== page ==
Old Navy comps were up in October.

Gap Inc., enduring a tough year, reported a net loss of $184 million in the fourth quarter ended Feb. 1 compared with a net income of $276 million in the year-ago quarter.

Fourth-quarter sales were up 1 percent to $4.7 billion; comparable sales were down 1 percent.

By division, Old Navy’s comparable sales were flat; Gap Global was down 5 percent; Banana Republic was flat, and Athleta was up 2 percent.

For all of 2019, net income fell to $351 million, from $1 billion in the previous year. Sales were down 1 percent to $16.4 billion; comparable sales were down 1 percent.

“While fiscal 2019 was a challenging year, I am proud of our teams and their commitment to Gap Inc.,” said interim chief executive officer Bob Fisher. “Thanks to their efforts, we began to see stabilization in our business in the fourth quarter, driven primarily by improvement in Old Navy’s performance. The current environment presents new challenges, but I am confident in Sonia’s leadership and her ability to deliver the transformational change required.”

Last week, Gap Inc. said Sonia Syngal would become chief executive officer of the corporation on March 23, succeeding Art Peck, who was pushed out last November. She was ceo of the Old Navy division. The company also said board member Bobby Martin would become executive chairman, succeeding Fisher who was also serving as interim ceo.

In other changes revealed today, Nancy Green will step up to lead Old Navy while a search for the division’s next president and ceo is under way. She could become the next ceo of the division since Gap Inc. is considering both internal and external candidates. In addition, Mark Breitbard will lead the company’s specialty brands as well as the Asia business and franchising. Both changes are effective March 23.

Katrina O’Connell, chief financial officer of Old Navy, will become cfo of the entire corporation, succeeding Teri List-Still, after a transition period.

The company contemplates a loss of about $100 million in sales and 10 cents in diluted earnings per share in the first quarter of 2020 due the impact of the coronavirus in Europe and Asia. The company said it was not possible to estimate the virus impact further into the year due to the uncertainty of the situation. The company also expects to close about 170 Gap stores around the world this year, but net closings would be about 90 due to openings and repositioning.

Last January, the group scrapped its plan to spin off Old Navy into a separate public company due to the division’s recent disappointing performance, costs associated with the spin-off and market conditions.

During a conference call, List-Still, said Gap Inc. is in “an important period of transition,” referring to the sweeping top-level management changes this month, as well as the continued store closings, execution issues, and continued investments in Old Navy and Athleta where the company is most optimistic.

“The company has “a change in the operating strategy” for Gap flagships and is working on some flagship closings, including four this year, she said. Gap reported a fourth-quarter $296 million non-cash impairment charge, primarily stemming from the Times Square, New York City flagship, which opened in 2015 and has a lease through 2032. There are 31 Gap flagships accounting for 3 percent of sales and a 110 basis point drag on operating earnings, or $120 million.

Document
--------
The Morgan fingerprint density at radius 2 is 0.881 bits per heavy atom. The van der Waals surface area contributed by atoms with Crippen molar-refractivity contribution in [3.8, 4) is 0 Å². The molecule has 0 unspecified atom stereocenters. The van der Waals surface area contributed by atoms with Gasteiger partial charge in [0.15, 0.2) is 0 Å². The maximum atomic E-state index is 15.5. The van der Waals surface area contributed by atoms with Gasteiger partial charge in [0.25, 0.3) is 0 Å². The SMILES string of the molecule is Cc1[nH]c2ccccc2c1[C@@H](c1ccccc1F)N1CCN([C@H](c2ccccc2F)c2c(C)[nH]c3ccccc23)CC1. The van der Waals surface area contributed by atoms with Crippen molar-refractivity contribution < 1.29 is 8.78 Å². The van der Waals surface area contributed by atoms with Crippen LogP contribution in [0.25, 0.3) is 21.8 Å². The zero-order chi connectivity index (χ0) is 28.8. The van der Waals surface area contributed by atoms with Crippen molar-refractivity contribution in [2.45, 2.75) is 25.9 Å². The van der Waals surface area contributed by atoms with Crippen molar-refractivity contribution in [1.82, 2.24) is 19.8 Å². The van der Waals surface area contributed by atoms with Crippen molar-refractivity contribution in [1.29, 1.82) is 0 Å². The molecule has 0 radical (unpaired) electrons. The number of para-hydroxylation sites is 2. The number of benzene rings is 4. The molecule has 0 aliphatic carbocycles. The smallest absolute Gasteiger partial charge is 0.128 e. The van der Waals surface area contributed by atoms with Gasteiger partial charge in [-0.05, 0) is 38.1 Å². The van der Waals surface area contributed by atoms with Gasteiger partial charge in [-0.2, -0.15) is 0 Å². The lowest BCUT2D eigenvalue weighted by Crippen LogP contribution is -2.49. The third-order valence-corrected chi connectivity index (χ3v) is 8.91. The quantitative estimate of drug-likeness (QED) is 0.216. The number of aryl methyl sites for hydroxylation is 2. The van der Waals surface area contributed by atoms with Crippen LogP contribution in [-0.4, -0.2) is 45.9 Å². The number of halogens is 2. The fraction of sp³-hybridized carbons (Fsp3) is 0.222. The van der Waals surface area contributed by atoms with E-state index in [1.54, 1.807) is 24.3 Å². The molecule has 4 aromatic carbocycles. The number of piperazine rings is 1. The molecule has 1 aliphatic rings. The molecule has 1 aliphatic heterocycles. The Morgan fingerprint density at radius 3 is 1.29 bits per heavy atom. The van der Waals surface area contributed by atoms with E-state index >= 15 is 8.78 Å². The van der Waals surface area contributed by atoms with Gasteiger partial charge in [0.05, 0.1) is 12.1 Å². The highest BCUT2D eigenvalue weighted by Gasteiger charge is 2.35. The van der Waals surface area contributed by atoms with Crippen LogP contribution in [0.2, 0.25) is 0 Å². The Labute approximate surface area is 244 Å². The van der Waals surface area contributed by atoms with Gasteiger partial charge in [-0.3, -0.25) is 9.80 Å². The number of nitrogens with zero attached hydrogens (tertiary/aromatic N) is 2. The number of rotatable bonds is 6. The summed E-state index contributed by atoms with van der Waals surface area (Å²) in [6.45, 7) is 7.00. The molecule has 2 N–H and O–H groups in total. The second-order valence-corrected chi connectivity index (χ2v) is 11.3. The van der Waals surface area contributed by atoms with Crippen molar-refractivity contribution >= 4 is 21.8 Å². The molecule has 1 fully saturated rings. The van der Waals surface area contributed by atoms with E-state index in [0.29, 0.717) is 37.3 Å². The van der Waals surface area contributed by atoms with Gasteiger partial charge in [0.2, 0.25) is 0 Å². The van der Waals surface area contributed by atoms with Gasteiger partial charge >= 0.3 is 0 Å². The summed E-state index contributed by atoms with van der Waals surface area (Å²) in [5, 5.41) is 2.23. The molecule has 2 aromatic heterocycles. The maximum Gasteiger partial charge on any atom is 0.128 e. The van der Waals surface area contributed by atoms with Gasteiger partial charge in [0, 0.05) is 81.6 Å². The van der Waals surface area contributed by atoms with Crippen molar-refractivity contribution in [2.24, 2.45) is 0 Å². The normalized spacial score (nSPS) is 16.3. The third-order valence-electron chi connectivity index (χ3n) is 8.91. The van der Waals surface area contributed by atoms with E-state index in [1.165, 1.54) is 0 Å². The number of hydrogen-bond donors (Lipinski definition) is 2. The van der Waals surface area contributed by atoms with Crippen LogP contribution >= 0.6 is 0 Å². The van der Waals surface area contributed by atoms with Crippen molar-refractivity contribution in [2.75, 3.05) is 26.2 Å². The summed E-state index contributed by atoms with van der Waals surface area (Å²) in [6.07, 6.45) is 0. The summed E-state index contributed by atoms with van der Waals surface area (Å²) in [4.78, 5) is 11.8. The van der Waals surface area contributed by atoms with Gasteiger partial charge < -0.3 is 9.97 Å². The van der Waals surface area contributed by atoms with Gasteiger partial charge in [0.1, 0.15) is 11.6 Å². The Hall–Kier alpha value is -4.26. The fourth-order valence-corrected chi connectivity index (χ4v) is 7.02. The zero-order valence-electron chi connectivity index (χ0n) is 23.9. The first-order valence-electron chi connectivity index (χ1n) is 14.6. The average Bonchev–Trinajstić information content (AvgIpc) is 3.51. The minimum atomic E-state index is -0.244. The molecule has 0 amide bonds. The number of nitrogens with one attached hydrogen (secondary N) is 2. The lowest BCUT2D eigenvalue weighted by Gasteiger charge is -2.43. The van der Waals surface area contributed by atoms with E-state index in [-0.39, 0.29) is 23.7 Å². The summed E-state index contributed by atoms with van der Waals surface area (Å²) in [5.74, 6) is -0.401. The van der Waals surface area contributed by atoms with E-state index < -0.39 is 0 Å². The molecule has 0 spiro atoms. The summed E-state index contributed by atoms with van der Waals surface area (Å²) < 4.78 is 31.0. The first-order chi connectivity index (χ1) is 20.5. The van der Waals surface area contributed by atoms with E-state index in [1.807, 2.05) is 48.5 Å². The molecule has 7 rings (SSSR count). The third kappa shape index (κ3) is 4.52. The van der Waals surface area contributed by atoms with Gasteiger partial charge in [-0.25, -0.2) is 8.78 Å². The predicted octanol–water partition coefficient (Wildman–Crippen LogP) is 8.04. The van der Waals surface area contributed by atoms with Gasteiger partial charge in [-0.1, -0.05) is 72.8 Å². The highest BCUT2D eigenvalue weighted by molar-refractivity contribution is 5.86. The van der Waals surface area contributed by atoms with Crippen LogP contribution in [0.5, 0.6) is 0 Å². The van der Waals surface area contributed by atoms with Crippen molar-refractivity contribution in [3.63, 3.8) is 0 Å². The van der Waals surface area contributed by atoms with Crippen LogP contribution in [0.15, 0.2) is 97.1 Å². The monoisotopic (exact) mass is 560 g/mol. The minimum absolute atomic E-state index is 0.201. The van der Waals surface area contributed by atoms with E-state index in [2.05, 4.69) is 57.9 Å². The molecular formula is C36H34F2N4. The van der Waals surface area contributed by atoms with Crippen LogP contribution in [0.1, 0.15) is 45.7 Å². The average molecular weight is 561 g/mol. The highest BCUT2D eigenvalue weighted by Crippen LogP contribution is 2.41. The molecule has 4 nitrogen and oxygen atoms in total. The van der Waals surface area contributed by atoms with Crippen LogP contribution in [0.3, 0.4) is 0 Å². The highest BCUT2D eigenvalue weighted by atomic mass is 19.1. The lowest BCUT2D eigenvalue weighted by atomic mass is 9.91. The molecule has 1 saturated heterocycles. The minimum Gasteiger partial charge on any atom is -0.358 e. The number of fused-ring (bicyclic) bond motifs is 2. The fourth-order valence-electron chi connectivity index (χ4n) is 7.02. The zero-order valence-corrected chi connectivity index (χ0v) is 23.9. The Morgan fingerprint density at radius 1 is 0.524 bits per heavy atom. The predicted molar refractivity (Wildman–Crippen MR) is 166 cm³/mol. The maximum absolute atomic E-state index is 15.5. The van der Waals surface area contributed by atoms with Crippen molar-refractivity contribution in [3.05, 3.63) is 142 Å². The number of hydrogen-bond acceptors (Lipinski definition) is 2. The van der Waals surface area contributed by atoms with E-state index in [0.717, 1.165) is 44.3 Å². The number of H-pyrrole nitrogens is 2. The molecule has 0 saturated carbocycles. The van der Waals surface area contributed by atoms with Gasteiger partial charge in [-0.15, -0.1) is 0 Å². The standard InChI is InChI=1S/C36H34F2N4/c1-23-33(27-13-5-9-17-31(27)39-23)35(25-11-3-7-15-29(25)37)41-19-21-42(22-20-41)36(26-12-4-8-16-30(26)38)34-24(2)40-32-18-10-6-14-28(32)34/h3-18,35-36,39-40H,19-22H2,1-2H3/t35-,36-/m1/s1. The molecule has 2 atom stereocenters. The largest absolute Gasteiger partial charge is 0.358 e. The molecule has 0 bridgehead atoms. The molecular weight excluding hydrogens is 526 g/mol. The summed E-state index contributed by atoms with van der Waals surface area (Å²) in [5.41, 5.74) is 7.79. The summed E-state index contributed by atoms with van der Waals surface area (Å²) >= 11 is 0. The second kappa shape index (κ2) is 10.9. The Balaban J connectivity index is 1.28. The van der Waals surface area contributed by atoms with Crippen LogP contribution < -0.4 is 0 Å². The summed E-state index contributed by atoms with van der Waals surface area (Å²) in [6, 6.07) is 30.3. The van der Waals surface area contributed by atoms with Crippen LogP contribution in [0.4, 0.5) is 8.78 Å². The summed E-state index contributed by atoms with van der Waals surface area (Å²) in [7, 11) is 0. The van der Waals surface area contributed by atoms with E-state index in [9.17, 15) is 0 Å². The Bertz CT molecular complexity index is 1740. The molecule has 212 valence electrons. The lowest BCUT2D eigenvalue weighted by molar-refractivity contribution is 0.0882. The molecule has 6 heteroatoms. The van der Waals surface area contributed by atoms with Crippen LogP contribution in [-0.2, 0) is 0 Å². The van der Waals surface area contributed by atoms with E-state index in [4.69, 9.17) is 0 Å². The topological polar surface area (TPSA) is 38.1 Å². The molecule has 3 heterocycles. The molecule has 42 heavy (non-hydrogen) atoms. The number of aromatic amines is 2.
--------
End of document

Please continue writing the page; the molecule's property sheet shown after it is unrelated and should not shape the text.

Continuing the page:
Overall, the corporation plans to close 230 stores by end of 2020, at a cost of $250 million to $300 million.
“Discussions with landlords are difficult,” List-Still said.

Regarding coronavirus related impact, the cfo said, 16 percent of Gap Inc. products are sourced in China and that’s down from 21 percent in the year before, though she added there is still significant amount of fabric production in mills in China. On the retail side, the virus has had the most impact in China which accounts for 3 percent of global sales. In the U.S., “we are starting to see some impact on traffic here.”

Discussing divisions, the cfo said Old Navy drove the majority of the earnings decline last year though its women’s business had positive comps and active wear was up double digits. She said the “fundamental health of the brand remains strong” and that the company is “laser focused on traffic as a priority.” There is also now a stronger focus on data analytics which have not been exploited much in the past, to bolster personalization, segmentation and loyalty efforts. She said the division entered 2020 with improvement in product acceptance and tighter inventories.
Regarding Gap, the brand has made progress tightening inventory, expanding margin and reducing costs, however some meaningful execution issues impacted the business, she added, noting poor marketing, an inconsistent product point of view, and lack of brand clarity. She said “overall profitability became challenging.”
At Banana Republic, 2019 was disappointing, with sophisticated inventory planning resulting in a sub-optimal mix, though corrections are being made.
Athleta, was characterized as “a gem in our portfolio, finishing 2019 just shy of $1 billion in sales, but not its strongest year.” The cfo cited some “lingering impact of assortment mix challenges including being light on bottoms and heavier on tops and outerwear. Despite challenges, the brand gained market share she said. Girls’ bottoms, novelty items and limited edition products were standouts last quarter. The chain has 190 stores and plans to open 20 this year in line with the pace of past years.
Syngal summed up where Gap is at, stating, “We have fallen short on execution and have not fully monetized our brands and assets and the capabilities we have invested in. But I believe in the potential of the company and our team.”
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